Published on February 16th, 2018 | by Giles Parkinson0
Powershop Australia “Stunned” By Low Prices In Solar + Wind Purchase
February 16th, 2018 by Giles Parkinson
Originally published on RenewEconomy
The ambitious renewable energy-focused power retailer Powershop Australia has signed a huge deal for the output of a 200MW solar farm and two big wind farms, after being “stunned” by the low prices offered after it went to the market for proposals last year.
Powershop, owned by New Zealand’s biggest utility Meridian Energy, will also buy three hydropower plants in NSW as part of its plans to more than double its customer numbers and meet their needs with 100 percent renewable energy.
The deal will enable Victoria’s biggest solar project, the 200MW Kiamal Solar Farm near Ouyen, to be built by Total Eren, the first investment in Australia from a joint venture that combines the French oil giant and a renewable energy developer.
Powershop will also take the output from the 54MW Salt Creek wind farm, currently under construction near Woorndoo, around 250km west of Melbourne, and part of the output from CWP’s 135MW Crudine Ridge wind farm, to be built south of Mudgee in NSW.
Powershop CEO Ed McManus said his company was stunned by the results of a request for proposals (RFP) that it began some six months ago.
“We have gotten an overwhelming response from the market,” McManus told RenewEconomy. “I can’t disclose the price, but I am happy to tell you that prices we are getting these PPAs at is well below the wholesale price of energy.
“There are many non-believers out there … but we were surprised at the prices we saw for wind, and shocked at the prices we saw for solar.”
Asked if the prices for these new projects matched recent PPAs such as the sub $55/MWh obtained by Origin Energy for the 530MW Stockyard Hill wind farm in Victoria, and reports of below $70/MWh for solar projects, McManus said:
“We saw prices that were at or around what had been reported in the media as one-offs,” he said. “If you said two and a half years ago that this is where solar will be, we would not have believed it.”
Powershop had been seeking around 300GWh of wind and solar capacity when it started its tender process, but because of the low prices, it has signed up for nearly 800GWh. The PPAs last until 2030.
That will require Powershop to more than double its current retail base of just over 100,000 customers (up more than 10 percent over the year), but McManus says the prospect of cheaper prices from these contracts should help that.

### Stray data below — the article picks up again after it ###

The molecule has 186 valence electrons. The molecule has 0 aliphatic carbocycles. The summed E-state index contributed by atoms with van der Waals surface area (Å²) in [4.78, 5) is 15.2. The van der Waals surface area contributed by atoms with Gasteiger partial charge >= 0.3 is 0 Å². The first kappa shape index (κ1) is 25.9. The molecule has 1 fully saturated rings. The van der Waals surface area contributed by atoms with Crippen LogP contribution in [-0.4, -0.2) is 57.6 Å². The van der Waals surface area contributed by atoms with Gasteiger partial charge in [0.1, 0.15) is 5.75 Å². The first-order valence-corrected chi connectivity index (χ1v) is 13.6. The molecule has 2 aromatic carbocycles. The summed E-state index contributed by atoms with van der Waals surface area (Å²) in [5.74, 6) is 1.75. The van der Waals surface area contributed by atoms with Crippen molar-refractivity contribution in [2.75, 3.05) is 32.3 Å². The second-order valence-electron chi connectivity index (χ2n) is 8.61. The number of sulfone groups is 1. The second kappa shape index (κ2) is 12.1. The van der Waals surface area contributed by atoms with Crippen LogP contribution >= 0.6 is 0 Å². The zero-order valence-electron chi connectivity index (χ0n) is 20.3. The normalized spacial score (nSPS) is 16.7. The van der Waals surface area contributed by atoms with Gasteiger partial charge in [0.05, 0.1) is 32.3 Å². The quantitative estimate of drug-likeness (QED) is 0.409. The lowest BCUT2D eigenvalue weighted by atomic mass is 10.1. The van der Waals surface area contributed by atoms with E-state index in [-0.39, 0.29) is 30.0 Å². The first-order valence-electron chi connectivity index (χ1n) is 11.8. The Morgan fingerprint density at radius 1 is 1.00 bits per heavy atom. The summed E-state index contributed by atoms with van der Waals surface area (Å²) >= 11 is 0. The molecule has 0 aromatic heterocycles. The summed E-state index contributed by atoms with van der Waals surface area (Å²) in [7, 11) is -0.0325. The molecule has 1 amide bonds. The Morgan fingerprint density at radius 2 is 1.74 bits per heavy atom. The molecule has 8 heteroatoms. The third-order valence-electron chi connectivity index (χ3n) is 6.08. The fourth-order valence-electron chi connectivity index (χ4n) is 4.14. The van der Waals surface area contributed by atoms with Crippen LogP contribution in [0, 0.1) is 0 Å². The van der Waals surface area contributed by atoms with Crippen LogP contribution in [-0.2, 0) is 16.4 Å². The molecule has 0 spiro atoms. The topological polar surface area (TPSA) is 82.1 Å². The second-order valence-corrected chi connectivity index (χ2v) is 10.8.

“Over the next year we will get new renewable energy generation that is priced under the market,” he said. “We will prove to people that renewables is the cheapest form of generation, because we will be able to pass on corresponding lower prices to customers.”
Powershop also seized an opportunity to buy three hydropower stations – Hume, Burrinjuck, and Keepit – in NSW from another New Zealand company Trustpower.
Together they total more than 100MW of capacity, although McManus said that they will not be strictly “dispatchable” because their output is dictated by irrigation needs and environmental flows.
“Powershop’s steady growth is proof that Australians have a strong desire to support a green energy company,” McManus said in a statement.
“Our business model has always been based on having a balanced portfolio of generation and retail. Powershop’s growth has created the need for us to make this move in the market. As Powershop continues to grow, we will invest in more renewable energy generation.
“Additionally, the opportunity to acquire hydro assets in Australia is extremely rare and having a balanced portfolio of wind, solar and hydro allows us to more effectively manage risk in the market.”
He said Meridian and Powershop would continue to monitor new technology, such as pumped hydro, batteries and thermal solar, “so that we can ensure we have a diverse range of technologies and generation.”
Powershop had previously sourced its renewable energy generation from two wind farms – Mt Mercer in Victoria and Mt Millar in South Australia – but said it would add more sources as it grew its customer numbers. “We have delivered on that promise,” McManus said.
In a separate statement, CWP said the PPA with Powershop meant that the Crude Ridge project could begin construction in April 2018.
It will comprise 37 wind turbine generators, and got approval despite some local opposition.
CWP’s Ed Mounsey said the project is set to provide regional benefits by contributing over $160,000 per annum to Community Enhancement Funds established with Mid-western and Bathurst Regional Councils, as well as upgrades to over 20 km of local Council roads.”
A total of 19 host landowners will benefit from rental income throughout the life of the project and neighbour agreements will help distribute funds to others in the local community. 75 full-time equivalent jobs are expected to be created during construction.
ANZ has been selected as financial advisor on the deal with Norton Rose Fulbright performing the legal advisor role. Construction consortium details are expected to be announced in the coming weeks.